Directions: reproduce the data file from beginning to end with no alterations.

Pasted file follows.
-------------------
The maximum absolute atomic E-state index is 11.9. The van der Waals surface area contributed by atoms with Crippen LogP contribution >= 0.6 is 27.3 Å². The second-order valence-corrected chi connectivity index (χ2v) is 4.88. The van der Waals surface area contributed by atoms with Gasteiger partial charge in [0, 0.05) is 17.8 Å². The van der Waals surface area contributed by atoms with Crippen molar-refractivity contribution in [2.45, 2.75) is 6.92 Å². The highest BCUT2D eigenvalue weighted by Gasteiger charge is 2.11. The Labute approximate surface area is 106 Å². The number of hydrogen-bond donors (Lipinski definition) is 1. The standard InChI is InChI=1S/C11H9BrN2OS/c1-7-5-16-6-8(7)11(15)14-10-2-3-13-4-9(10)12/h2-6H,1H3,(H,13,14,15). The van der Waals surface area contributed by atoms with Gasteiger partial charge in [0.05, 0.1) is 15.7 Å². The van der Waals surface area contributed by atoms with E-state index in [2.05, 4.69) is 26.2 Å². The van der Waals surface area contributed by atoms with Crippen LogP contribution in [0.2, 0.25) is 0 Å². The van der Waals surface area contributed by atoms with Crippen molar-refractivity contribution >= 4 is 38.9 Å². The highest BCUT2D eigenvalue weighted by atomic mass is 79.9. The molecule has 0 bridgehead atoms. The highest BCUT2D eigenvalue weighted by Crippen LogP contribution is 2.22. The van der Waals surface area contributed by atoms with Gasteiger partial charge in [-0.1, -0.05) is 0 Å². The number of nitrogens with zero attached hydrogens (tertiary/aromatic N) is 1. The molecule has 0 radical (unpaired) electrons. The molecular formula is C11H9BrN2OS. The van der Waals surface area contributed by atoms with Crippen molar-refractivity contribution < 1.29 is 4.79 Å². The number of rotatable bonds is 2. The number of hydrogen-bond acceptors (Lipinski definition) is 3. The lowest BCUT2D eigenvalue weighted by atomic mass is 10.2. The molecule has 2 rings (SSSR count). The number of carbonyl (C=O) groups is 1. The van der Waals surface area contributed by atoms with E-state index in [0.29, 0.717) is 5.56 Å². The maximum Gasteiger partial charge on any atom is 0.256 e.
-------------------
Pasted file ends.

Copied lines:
The maximum absolute atomic E-state index is 11.9. The van der Waals surface area contributed by atoms with Crippen LogP contribution >= 0.6 is 27.3 Å². The second-order valence-corrected chi connectivity index (χ2v) is 4.88. The van der Waals surface area contributed by atoms with Gasteiger partial charge in [0, 0.05) is 17.8 Å². The van der Waals surface area contributed by atoms with Crippen molar-refractivity contribution in [2.45, 2.75) is 6.92 Å². The highest BCUT2D eigenvalue weighted by Gasteiger charge is 2.11. The Labute approximate surface area is 106 Å². The number of hydrogen-bond donors (Lipinski definition) is 1. The standard InChI is InChI=1S/C11H9BrN2OS/c1-7-5-16-6-8(7)11(15)14-10-2-3-13-4-9(10)12/h2-6H,1H3,(H,13,14,15). The van der Waals surface area contributed by atoms with Gasteiger partial charge in [0.05, 0.1) is 15.7 Å². The van der Waals surface area contributed by atoms with E-state index in [2.05, 4.69) is 26.2 Å². The van der Waals surface area contributed by atoms with Crippen LogP contribution in [0.2, 0.25) is 0 Å². The van der Waals surface area contributed by atoms with Crippen molar-refractivity contribution >= 4 is 38.9 Å². The highest BCUT2D eigenvalue weighted by atomic mass is 79.9. The molecule has 0 bridgehead atoms. The highest BCUT2D eigenvalue weighted by Crippen LogP contribution is 2.22. The van der Waals surface area contributed by atoms with Gasteiger partial charge in [-0.1, -0.05) is 0 Å². The number of nitrogens with zero attached hydrogens (tertiary/aromatic N) is 1. The molecule has 0 radical (unpaired) electrons. The molecular formula is C11H9BrN2OS. The van der Waals surface area contributed by atoms with Crippen molar-refractivity contribution < 1.29 is 4.79 Å². The number of rotatable bonds is 2. The number of hydrogen-bond acceptors (Lipinski definition) is 3. The lowest BCUT2D eigenvalue weighted by atomic mass is 10.2. The molecule has 2 rings (SSSR count). The number of carbonyl (C=O) groups is 1. The van der Waals surface area contributed by atoms with E-state index in [0.29, 0.717) is 5.56 Å². The maximum Gasteiger partial charge on any atom is 0.256 e.